Sickness absence among Wakefield’s social workers has gone up since Ofsted’s inadequate rating

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Sickness absence has gone up among Wakefield social workers since the district’s children’s services was rated inadequate.

The council is trying to turn around the failing service, which Ofsted said in July was leaving vulnerable youngsters at risk.

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The local authority is trying to recruit more staff to deal with the burden of heavy caseloads, which was identified by the education regulator as one of many issues within the system. 

As a result the service is still reliant on agency workers, with several workers having left as a result of the findings.

Despite target a cut in the number of cases per social worker to 25, children’s services director Beate Wagner said that the average staff member currently has around 30.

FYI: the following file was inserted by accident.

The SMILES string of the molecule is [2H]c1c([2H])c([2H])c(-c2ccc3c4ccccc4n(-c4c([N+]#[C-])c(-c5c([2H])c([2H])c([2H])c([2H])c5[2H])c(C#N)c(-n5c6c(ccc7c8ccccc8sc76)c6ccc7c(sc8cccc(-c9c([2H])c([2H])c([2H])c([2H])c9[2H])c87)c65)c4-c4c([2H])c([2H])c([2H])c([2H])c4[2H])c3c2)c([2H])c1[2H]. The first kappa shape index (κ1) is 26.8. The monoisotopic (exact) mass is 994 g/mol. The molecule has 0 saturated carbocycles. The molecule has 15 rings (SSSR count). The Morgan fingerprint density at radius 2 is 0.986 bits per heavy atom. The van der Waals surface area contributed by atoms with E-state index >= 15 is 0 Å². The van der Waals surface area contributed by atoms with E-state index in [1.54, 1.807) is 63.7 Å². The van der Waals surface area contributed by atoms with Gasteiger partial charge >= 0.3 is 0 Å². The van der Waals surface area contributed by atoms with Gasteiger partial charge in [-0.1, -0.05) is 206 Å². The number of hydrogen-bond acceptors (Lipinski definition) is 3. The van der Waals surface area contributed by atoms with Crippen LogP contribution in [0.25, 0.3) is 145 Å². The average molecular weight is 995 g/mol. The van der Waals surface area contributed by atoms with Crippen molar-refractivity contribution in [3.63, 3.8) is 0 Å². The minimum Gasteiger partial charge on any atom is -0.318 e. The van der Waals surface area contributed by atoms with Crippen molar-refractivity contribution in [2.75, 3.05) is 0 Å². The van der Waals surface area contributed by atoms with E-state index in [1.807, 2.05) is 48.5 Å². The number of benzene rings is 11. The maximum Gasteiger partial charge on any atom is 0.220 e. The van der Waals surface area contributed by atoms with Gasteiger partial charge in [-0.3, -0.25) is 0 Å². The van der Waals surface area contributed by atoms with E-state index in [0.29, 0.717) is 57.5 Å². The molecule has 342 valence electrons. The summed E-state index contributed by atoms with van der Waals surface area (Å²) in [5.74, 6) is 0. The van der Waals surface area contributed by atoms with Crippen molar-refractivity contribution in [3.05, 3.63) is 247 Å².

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In a verbal report to the children and young people scrutiny committee on Wednesday, Ms Wagner admitted that the “unstable” situation had hit staff morale.

She said: “In terms of the impact, both the focused visit letter (from Ofsted in March) and the inadequate inspection have had an impact on our staff.

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“Although this is a joint responsibilty and not about individuals not trying their best, it’s very personal for staff to hear that children in Wakefield aren’t safe, or that we can’t ensure that they’re safe.

“It has had an impact on sickness and people leaving. We need to try and stabilise that.”

Ms Wagner said that the process of changing the “culture” of the department was already underway in a bid to make staff feel better supported.

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But she added that anecdotal evidence from some current workers that they enjoyed being part of the team, suggested a “mixed picture”.

She said: “One of the key issues is how managers are providing feedback and we’re encouraging people to raise issues, rather than feel they have to keep things to themselves.

“The issue of culture is a long-term one.”